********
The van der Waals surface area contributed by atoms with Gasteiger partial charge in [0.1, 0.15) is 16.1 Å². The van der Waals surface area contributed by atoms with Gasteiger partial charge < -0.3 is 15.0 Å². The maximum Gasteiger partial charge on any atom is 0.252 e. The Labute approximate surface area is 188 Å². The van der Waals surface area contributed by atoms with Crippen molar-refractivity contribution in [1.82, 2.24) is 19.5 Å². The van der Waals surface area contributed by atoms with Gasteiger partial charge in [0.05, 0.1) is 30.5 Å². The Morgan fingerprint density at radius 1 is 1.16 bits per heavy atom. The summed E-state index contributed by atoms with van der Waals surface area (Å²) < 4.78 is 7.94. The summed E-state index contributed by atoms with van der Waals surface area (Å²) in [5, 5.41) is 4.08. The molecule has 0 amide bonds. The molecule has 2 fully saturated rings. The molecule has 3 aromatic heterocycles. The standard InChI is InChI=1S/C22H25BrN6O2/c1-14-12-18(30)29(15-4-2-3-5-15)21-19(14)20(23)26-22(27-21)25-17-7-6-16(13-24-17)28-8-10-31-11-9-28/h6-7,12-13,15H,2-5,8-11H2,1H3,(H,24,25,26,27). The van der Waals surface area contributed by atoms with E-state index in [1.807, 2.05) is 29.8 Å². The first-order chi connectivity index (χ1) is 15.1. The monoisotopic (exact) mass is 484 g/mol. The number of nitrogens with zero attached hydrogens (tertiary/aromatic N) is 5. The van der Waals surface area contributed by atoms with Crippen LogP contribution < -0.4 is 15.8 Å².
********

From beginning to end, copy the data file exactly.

The van der Waals surface area contributed by atoms with Gasteiger partial charge in [0.1, 0.15) is 16.1 Å². The van der Waals surface area contributed by atoms with Gasteiger partial charge < -0.3 is 15.0 Å². The maximum Gasteiger partial charge on any atom is 0.252 e. The Labute approximate surface area is 188 Å². The van der Waals surface area contributed by atoms with Crippen molar-refractivity contribution in [1.82, 2.24) is 19.5 Å². The van der Waals surface area contributed by atoms with Gasteiger partial charge in [0.05, 0.1) is 30.5 Å². The Morgan fingerprint density at radius 1 is 1.16 bits per heavy atom. The summed E-state index contributed by atoms with van der Waals surface area (Å²) < 4.78 is 7.94. The summed E-state index contributed by atoms with van der Waals surface area (Å²) in [5, 5.41) is 4.08. The molecule has 0 amide bonds. The molecule has 2 fully saturated rings. The molecule has 3 aromatic heterocycles. The standard InChI is InChI=1S/C22H25BrN6O2/c1-14-12-18(30)29(15-4-2-3-5-15)21-19(14)20(23)26-22(27-21)25-17-7-6-16(13-24-17)28-8-10-31-11-9-28/h6-7,12-13,15H,2-5,8-11H2,1H3,(H,24,25,26,27). The van der Waals surface area contributed by atoms with E-state index in [1.807, 2.05) is 29.8 Å². The first-order chi connectivity index (χ1) is 15.1. The monoisotopic (exact) mass is 484 g/mol. The number of nitrogens with zero attached hydrogens (tertiary/aromatic N) is 5. The van der Waals surface area contributed by atoms with Crippen LogP contribution < -0.4 is 15.8 Å².